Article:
During Obama’s run for the presidency, Filipino Americans who played significant roles on the national level as voter outreach directors include Charmaine Manansala and Naomi Tacuyan Underwood. Both are co-founders of KAYA: Filipino Americans for Progress.
In a statement applauding Tengco’s new role, KAYA noted that “Through Jason’s appointment, Hillary for America continues to demonstrate its recognition of the growing influence of the Asian American vote. Particularly, Jason’s leadership in the Filipino American community will be pivotal in rallying the communities in battleground states such as Nevada, Virginia, North Carolina and Florida on behalf of progressive candidates in November.”
“The Filipino American community has made great strides in the political arena,” observes Ben de Guzman, a civil rights activist. “For the longest time, we didn’t have too many Filipino Americans in the White House. Jason’s leadership is part of our community’s emergence.”
From intern to deputy director
Born and raised in San Francisco and a UCLA political science graduate, Tengco has had an impressive string of public service positions. In 2010, he started out as a White House intern, then rose to become Deputy Director of the White House Initiative on Asian American Pacific Islanders (WHIAAPI) in five years.
In between, he served as Outreach Fellow for the Asian Pacific American Labor Alliance (APALA) where he helped organize APALA’s largest national convention in history, coordinated outreach to young leaders throughout the nation, and launched the Generations United Mentorship program.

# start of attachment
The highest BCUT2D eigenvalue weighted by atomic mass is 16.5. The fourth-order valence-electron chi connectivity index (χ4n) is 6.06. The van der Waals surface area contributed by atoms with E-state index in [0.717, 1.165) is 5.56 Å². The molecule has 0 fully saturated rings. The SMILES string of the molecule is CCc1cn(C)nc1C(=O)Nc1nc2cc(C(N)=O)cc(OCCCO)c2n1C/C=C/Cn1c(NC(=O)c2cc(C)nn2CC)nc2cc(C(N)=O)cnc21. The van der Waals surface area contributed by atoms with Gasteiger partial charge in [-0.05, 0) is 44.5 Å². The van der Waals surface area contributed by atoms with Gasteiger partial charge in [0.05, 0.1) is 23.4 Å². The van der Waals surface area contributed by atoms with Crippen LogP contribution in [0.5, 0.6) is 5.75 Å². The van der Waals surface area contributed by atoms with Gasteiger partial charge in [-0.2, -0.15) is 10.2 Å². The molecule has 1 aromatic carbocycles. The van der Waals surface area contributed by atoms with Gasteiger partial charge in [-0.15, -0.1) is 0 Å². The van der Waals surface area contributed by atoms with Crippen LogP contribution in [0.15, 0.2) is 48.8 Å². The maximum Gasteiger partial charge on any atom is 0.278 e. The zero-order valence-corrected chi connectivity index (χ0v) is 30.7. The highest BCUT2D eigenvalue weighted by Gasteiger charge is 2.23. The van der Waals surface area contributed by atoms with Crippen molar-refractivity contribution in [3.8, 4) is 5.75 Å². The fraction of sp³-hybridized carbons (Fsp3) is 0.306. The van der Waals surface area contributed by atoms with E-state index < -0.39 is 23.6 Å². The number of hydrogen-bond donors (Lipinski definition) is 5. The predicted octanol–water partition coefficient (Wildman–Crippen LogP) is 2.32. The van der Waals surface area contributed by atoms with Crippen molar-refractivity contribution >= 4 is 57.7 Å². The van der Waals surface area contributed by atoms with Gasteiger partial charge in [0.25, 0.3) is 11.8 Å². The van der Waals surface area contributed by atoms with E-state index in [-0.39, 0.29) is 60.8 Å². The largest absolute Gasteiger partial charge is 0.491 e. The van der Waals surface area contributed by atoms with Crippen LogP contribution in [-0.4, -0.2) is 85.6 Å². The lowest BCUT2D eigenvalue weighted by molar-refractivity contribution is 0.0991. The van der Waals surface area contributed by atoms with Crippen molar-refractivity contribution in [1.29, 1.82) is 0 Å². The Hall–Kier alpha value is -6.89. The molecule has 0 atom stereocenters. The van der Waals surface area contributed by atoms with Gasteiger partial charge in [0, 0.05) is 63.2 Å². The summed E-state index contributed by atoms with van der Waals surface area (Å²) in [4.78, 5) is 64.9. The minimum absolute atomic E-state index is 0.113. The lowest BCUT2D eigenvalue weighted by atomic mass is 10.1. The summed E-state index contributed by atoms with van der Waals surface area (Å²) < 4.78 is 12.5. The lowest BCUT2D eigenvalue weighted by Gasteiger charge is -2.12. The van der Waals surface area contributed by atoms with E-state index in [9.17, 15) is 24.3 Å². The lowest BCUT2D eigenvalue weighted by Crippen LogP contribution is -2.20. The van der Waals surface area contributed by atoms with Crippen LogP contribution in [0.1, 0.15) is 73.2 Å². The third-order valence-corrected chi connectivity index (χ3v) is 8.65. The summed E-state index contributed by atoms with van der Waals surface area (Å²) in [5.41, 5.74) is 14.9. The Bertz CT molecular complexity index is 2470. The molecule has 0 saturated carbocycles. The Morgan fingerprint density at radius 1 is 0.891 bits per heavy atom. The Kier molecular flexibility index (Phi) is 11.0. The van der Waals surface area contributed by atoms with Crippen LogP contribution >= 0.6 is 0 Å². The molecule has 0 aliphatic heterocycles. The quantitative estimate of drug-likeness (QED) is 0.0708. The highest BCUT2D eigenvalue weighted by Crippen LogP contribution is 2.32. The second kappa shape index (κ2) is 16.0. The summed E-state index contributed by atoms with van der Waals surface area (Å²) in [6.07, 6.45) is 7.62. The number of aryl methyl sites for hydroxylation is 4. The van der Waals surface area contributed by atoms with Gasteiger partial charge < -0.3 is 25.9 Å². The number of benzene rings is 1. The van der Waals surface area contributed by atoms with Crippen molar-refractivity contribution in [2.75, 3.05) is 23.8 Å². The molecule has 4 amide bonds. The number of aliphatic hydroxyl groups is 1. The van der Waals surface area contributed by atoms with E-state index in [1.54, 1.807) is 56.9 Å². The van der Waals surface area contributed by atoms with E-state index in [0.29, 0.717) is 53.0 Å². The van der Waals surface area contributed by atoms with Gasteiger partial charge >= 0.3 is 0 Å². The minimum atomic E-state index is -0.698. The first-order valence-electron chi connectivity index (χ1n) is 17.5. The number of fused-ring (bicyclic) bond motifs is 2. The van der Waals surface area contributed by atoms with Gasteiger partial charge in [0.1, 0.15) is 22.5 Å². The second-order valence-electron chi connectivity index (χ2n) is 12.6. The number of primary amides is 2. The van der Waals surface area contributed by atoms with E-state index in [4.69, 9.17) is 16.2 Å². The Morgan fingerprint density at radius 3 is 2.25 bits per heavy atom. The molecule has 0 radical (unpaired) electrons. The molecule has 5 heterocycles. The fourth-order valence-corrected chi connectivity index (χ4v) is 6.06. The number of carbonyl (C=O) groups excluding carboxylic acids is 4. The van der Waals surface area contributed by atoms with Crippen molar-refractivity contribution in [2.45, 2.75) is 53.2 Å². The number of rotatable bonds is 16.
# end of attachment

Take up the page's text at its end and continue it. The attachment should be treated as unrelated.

Before joining the Initiative, he was an Asian Pacific American Institute for Congressional Studies (APAICS) Fellow in the Office of Congressman Mike Honda, and staff lead on immigration and appropriations in the Congressional Asian Pacific American Caucus (CAPAC) taskforce.
In 2014, Tengco was among 10 delegates selected to participate in the Philippine Embassy’s Filipino American Youth Leadership Program (FYLPro), a weeklong immersion in the Philippines. FYLPro started in 2012 to develop strategies that address key advocacies and legacy projects that promote development of the Filipino community in the U.S. and the Philippines.
“The issue that inspired me and really drove me to do what I’m doing today is the Filipino World War II veterans’ struggle for justice,” Tengco, whose grandfather is a veteran, said during the reception. “But when I learned that Congress singled them out and told them their service didn’t count, it opened my eyes. Doing organizing around this issue and other issues that our community care about really changed my life.”
He also shared openly for the first time the lowest moment in his life when his older brother committed suicide five years ago. “I like to think my brother had something to do with my work in the White House. He helped me relive my dream and I’m thankful to the community for those incredible four years.”
This is “definitely not a farewell,” he pointed out, “but a see you later.”
The 60 or so friends and colleagues who gathered to wish him well all knew what it meant, and what is required of them to make it happen.